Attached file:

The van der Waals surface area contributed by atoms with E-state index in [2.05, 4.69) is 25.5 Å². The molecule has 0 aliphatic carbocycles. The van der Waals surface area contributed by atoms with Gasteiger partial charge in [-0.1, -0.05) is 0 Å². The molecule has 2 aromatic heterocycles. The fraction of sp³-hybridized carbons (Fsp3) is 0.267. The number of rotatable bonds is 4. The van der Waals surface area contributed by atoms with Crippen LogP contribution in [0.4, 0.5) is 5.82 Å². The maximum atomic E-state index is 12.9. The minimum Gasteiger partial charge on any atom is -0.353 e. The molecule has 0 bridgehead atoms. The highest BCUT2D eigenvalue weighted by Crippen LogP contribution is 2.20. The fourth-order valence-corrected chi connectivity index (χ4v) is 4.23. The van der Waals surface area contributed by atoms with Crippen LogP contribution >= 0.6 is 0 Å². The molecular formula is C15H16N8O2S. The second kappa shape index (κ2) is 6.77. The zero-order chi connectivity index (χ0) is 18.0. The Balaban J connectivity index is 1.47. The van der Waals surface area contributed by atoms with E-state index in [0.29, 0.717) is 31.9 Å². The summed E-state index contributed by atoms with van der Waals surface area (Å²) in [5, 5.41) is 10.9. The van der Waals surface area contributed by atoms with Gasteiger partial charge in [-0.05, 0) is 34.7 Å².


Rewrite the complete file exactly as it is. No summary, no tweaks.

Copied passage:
The van der Waals surface area contributed by atoms with E-state index in [2.05, 4.69) is 25.5 Å². The molecule has 0 aliphatic carbocycles. The van der Waals surface area contributed by atoms with Gasteiger partial charge in [-0.1, -0.05) is 0 Å². The molecule has 2 aromatic heterocycles. The fraction of sp³-hybridized carbons (Fsp3) is 0.267. The number of rotatable bonds is 4. The van der Waals surface area contributed by atoms with Crippen LogP contribution in [0.4, 0.5) is 5.82 Å². The maximum atomic E-state index is 12.9. The minimum Gasteiger partial charge on any atom is -0.353 e. The molecule has 0 bridgehead atoms. The highest BCUT2D eigenvalue weighted by Crippen LogP contribution is 2.20. The fourth-order valence-corrected chi connectivity index (χ4v) is 4.23. The van der Waals surface area contributed by atoms with Crippen LogP contribution >= 0.6 is 0 Å². The molecular formula is C15H16N8O2S. The second kappa shape index (κ2) is 6.77. The zero-order chi connectivity index (χ0) is 18.0. The Balaban J connectivity index is 1.47. The van der Waals surface area contributed by atoms with E-state index in [0.29, 0.717) is 31.9 Å². The summed E-state index contributed by atoms with van der Waals surface area (Å²) in [5, 5.41) is 10.9. The van der Waals surface area contributed by atoms with Gasteiger partial charge in [-0.05, 0) is 34.7 Å².